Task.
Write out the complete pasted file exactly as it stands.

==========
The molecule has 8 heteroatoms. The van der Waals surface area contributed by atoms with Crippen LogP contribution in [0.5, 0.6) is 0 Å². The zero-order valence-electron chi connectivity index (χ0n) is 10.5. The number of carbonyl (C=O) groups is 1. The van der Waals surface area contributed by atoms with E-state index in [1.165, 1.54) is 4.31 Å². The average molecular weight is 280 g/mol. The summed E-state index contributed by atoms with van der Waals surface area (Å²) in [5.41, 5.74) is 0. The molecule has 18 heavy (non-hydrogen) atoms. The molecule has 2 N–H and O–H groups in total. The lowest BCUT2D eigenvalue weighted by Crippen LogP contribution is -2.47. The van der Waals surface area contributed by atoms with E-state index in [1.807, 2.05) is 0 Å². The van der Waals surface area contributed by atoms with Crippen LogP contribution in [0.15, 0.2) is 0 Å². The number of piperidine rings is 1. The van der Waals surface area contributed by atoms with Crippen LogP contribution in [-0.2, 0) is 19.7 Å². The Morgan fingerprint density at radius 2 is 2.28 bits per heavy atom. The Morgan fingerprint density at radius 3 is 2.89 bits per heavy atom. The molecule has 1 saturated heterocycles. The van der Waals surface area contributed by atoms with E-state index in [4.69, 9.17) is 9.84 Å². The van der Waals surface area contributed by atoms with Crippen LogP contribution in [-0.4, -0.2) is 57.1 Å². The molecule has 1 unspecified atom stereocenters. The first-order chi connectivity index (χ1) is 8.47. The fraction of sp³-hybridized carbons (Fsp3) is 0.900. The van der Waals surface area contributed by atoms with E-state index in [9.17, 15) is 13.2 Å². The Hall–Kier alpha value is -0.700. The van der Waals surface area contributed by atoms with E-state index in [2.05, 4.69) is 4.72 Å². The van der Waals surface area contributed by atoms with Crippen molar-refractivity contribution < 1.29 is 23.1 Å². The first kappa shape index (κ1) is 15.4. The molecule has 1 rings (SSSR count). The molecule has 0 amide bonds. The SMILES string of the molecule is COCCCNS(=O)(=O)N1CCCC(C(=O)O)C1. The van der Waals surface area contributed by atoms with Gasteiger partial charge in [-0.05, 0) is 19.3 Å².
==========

The molecule has 8 heteroatoms. The van der Waals surface area contributed by atoms with Crippen LogP contribution in [0.5, 0.6) is 0 Å². The zero-order valence-electron chi connectivity index (χ0n) is 10.5. The number of carbonyl (C=O) groups is 1. The van der Waals surface area contributed by atoms with E-state index in [1.165, 1.54) is 4.31 Å². The average molecular weight is 280 g/mol. The summed E-state index contributed by atoms with van der Waals surface area (Å²) in [5.41, 5.74) is 0. The molecule has 18 heavy (non-hydrogen) atoms. The molecule has 2 N–H and O–H groups in total. The lowest BCUT2D eigenvalue weighted by Crippen LogP contribution is -2.47. The van der Waals surface area contributed by atoms with E-state index in [1.807, 2.05) is 0 Å². The van der Waals surface area contributed by atoms with Crippen LogP contribution in [0.15, 0.2) is 0 Å². The number of piperidine rings is 1. The van der Waals surface area contributed by atoms with Crippen LogP contribution in [-0.2, 0) is 19.7 Å². The Morgan fingerprint density at radius 2 is 2.28 bits per heavy atom. The Morgan fingerprint density at radius 3 is 2.89 bits per heavy atom. The molecule has 1 saturated heterocycles. The van der Waals surface area contributed by atoms with E-state index in [4.69, 9.17) is 9.84 Å². The van der Waals surface area contributed by atoms with Crippen LogP contribution in [-0.4, -0.2) is 57.1 Å². The molecule has 1 unspecified atom stereocenters. The first-order chi connectivity index (χ1) is 8.47. The fraction of sp³-hybridized carbons (Fsp3) is 0.900. The van der Waals surface area contributed by atoms with E-state index in [9.17, 15) is 13.2 Å². The Hall–Kier alpha value is -0.700. The van der Waals surface area contributed by atoms with E-state index in [2.05, 4.69) is 4.72 Å². The van der Waals surface area contributed by atoms with Crippen molar-refractivity contribution < 1.29 is 23.1 Å². The first kappa shape index (κ1) is 15.4. The molecule has 1 rings (SSSR count). The molecule has 0 amide bonds. The SMILES string of the molecule is COCCCNS(=O)(=O)N1CCCC(C(=O)O)C1. The van der Waals surface area contributed by atoms with Gasteiger partial charge in [-0.05, 0) is 19.3 Å².